Walking into my first year 9/10 ICT class for the semester, I faced high-5s, excitement and high anticipation! What!!! Why???
This was an elective class, students who chose to be there and the name of the class was “Gaming!” I wanted to trial gaming as an elective to see what learning could take place and obtained permission from the leadership team to do so. We have some serious gamers in our school and they are in this class!
However, I am not a at all a digital gamer and have no real inclination to be one. That puts me on the lowest level of knowledge and the least likely to be qualified to teach such a class. I am still working through class content and the way in which learning can be assessed.
MinecraftEDU is on our server and is the one constant game played over the semester. Students just do not seem to tire of it. However, students come up with minecraft challenges and these challenges are given out to the others. Students will bring in hardware including wii, xbox, game boy, play stations, hand held devices etc Are they learning anything by just playing games? Let me tell you more.
The Student cohort:-
- A large proportion of under-achievers and disengaged students
- Excursion and school avoiders
- A lack of girls (although several came in later in the semester)
- High absenteeism
- Students who will be absent from school in order to queue at the shop for the latest games release or in order to make sure they get the limited collectors items.
- Highly engaged students often working in small groups, mentoring each other, sharing their knowledge and learning, answering each other’s questions etc.
- Students working out challenging projects together
- Excitedly sharing with me the latest things they are trying out
- Searching online for video tutorials or withing online forums to solve problems encountered, best prices,
- Working out budgets to see whether they can afford the latest games etc
- Collaboratively and simultaneously building fixtures in minecraft
Interestingly I can “con” them into learning some associated digital literacy skills using gaming as the theme so that my role as a teacher:
- Teach them how to blog and journalise their progress in games
- Encourage them to write posts on things pertaining to games playing eg game reviews, 5 things I learnt this week, 5 things you might not know about…… , My top 10 computer games, 10 games you should play before you die!, What makes a great computer game etc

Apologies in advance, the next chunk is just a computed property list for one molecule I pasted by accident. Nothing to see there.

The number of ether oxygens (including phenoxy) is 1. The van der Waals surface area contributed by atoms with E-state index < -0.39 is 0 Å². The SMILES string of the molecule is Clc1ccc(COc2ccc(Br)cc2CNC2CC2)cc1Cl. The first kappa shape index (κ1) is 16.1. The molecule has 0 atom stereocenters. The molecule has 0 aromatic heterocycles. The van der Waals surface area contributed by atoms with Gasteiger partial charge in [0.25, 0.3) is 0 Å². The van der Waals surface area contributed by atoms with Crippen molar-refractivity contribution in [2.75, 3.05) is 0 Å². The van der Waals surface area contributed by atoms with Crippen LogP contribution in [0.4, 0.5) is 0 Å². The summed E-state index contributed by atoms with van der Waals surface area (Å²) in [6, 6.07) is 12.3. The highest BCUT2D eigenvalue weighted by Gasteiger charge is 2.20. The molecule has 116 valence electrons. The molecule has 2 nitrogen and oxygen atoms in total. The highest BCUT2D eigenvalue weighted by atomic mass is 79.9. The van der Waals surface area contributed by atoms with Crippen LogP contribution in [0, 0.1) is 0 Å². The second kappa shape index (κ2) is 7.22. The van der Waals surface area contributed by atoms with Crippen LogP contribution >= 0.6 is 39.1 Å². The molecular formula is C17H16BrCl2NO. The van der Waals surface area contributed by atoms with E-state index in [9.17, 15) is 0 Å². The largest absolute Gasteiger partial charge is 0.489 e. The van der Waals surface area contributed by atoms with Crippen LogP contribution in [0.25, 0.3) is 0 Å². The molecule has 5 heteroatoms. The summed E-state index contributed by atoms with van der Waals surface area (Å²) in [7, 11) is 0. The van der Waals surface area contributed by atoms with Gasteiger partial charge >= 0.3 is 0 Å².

- show them how to add links, resources and hyperlings in blogging
- #tags in twitter for favourite games
- how to use a spreadsheet and create budgets etc
- Create online surveys to get games feedback
- Collaboratively build online documents sharing knowledge, ideas and processes etc
- Introduce some free educational type online games and get them to trial them eg logos for business studies, history games, commerce games etc.
- Teach them how to screen casts to show progression over time and
- create videos that will be uploaded to youtube.
- Demonstrate how to upload videos to youtube, change thumbnails, apply tags etc
- Curate favourite sites with diigo, symbaloo links etc on blogs etc
- Look at social issues caused by games eg games addiction, rating of games etc, application to the workforce eg simulations etc
- Organise a knowledgeable student(s) to introduce some games making software eg MS Kodu, and Gamemaker
I asked students what we could do and how I can assess it as traditional assessment methods will not work. They have come up with some great ideas on this collaborative google document. This is still work in progress but their use of blogging etc, stats, comments, youtube uploads etc Evidence of collaboration, mentoring and sharing etc.
This Thursday, the class will go by coach to Quantum in Melbourne (a 4 hour drive each way) for a full day workshop on Games Technology. Many of these students would normally choose to avoid excursions or just be very slack in returning forms. But….. this time, forms are all back and came back the next day!
What does all this say? I am still trying to work through it all but I know that I have engaged students with almost nil behaviour problems in this gaming class. Now, how can I get this in my other traditional subjects?
What experience do you have? What have your findings been?